Article written by Michael Horne
Quite a few years ago now, I attended a rather excellent production of Sweeney Todd: The Demon Barber of Fleet Street at a small theatre in Bedfordshire. I was immediately taken by the wonderful surroundings of the theatre and of the building itself. I loved how you went up some stairs and then down into the auditorium which was adorned with an atmospheric set rising up from below. It felt so atmospheric – the cavernous surroundings and the dark brickwork of the stage area seemed perfect for one of Sondheim’s masterpieces. I was not disappointed in the production and came away wishing that I lived closer so that I could perform there. That theatre was Sharnbrook Mill Theatre.
At the time, I was based in Stevenage and part of a local amdram society which performed at the Gordon Craig Theatre. The GCT, with its 500 seat auditorium was, and still is, enormous – a massive canvas to paint a theatrical production on. I was lucky enough to direct two musical productions on that stage – Godspell and Anything Goes – which were very successful. These followed my directorial debut with the society at the small Lytton Theatre, again in Stevenage, which was The Crucible, a play created by American playwright Arthur Miller. That play was a passion project for me – I’d always wanted to direct it and I was so happy with the result.
Flash forward to 2013. I had moved to Potton, Bedfordshire and had found myself working at Cranfield University. This put me close enough to Sharnbrook that performing at The Mill became a real possibility. I decided to go and see another show there, to see if it provoked the same feelings about the place. That show was Gypsy and, despite actually not liking the plot of the show very much, I enjoyed the experience. I looked in the programme and, amazingly, SMTT were auditioning for another Sondheim show – Company – and I thought “Why not?”. It is one of my favourite shows, I knew I loved The Mill as a theatre, so I mentally prepared myself and went to the audition. I managed to get into the show and, despite some early wobbles, where I wondered if I was really up to the challenging score, I eventually got to step onto the Sharnbrook Mill stage in November of that same year. It was nothing short of amazing, to tread the boards of this theatre that I had heard so much about in the meantime, and with such a talented cast and brilliant director, musical director and choreographer behind the production.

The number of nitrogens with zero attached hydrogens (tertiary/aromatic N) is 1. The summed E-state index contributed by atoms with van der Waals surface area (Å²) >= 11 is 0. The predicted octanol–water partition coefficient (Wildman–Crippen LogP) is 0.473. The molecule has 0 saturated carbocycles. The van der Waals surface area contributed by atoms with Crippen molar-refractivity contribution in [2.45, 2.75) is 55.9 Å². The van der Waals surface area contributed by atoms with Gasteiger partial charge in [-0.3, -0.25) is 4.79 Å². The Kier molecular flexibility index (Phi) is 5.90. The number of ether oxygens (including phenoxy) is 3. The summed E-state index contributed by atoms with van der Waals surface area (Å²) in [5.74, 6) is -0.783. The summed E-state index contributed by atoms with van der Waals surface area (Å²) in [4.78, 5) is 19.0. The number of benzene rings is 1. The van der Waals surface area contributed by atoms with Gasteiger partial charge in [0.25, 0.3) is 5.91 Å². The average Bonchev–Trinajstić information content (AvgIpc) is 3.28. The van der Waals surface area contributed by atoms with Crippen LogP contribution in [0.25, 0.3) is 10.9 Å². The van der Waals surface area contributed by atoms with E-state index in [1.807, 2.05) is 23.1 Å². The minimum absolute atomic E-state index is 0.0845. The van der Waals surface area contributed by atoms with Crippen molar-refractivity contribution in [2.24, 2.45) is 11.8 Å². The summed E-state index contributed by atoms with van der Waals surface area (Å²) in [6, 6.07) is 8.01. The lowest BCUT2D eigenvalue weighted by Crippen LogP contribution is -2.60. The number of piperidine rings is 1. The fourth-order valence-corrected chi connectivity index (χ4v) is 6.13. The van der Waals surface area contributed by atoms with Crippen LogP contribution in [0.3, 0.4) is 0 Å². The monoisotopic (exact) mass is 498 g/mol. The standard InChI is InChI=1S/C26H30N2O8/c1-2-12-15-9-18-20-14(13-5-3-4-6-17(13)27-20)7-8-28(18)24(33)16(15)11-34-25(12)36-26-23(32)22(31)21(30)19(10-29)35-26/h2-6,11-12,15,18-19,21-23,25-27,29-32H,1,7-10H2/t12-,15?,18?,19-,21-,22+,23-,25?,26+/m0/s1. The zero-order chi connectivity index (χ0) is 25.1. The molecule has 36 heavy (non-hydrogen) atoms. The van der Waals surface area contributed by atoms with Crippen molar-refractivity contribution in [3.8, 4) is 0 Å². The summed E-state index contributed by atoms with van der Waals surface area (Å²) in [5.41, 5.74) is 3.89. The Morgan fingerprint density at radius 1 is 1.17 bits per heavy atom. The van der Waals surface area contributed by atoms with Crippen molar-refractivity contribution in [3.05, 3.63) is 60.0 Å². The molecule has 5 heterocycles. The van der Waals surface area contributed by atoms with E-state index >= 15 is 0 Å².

After Company, there was Merrily We Roll Along, then Parade and, eventually, in 2017 I took part in the world premiere of a brand new musical: Cloud, written by Kaye Vincent and Kaye Tompkins. These four shows together taught me how wonderful being part of a theatrical family can be. The performers, creatives and backstage team that assemble at Sharnbrook Mill are some of the finest I’ve ever worked with in amdram, and they truly made me feel welcome.
Around the time of rehearsing Cloud, I realised that, quite unbidden, the desire to direct had reared up inside me once more. For me, there is a time to perform, and a different time to direct. I would never want to do both at the same time! I put in a lengthy proposal to direct at the Mill and, to my surprise and delight, it was accepted. I was to direct The Crucible for production in September 2018. I had hesitated over doing the same play again. I always look for things that challenge me and, having directed this piece before, I wondered if I could do it differently this time around. However, I took one look at the Mill’s stage and knew that it would fit the atmosphere of the piece perfectly. Plus, I’d grown as both a performer and a director in the intervening years and I knew that I could bring something new to it: an appreciation of the writing, a closer bond with the performers and a better way of analysing the scenes.
I knew I’d need every second of rehearsal time because The Crucible is such a mammoth piece to perform (it runs three hours at least, if you don’t cut anything). So, as soon as the previous play had finished, I ran a pair of get-together workshops in which I put the potential actors through their paces and then held auditions. The turnout to the auditions was disappointing – I needed about 18 people and in the first round, I cast 6 or 7 people. I was short of all the young girls who were so pivotal to the plot and a number of the men. I was delighted with who I had been able to cast, though, so I was determined to persevere. I say all this not to scare anyone wanting to direct, merely highlighting that sometimes casting a play or musical is not as smooth as it could be!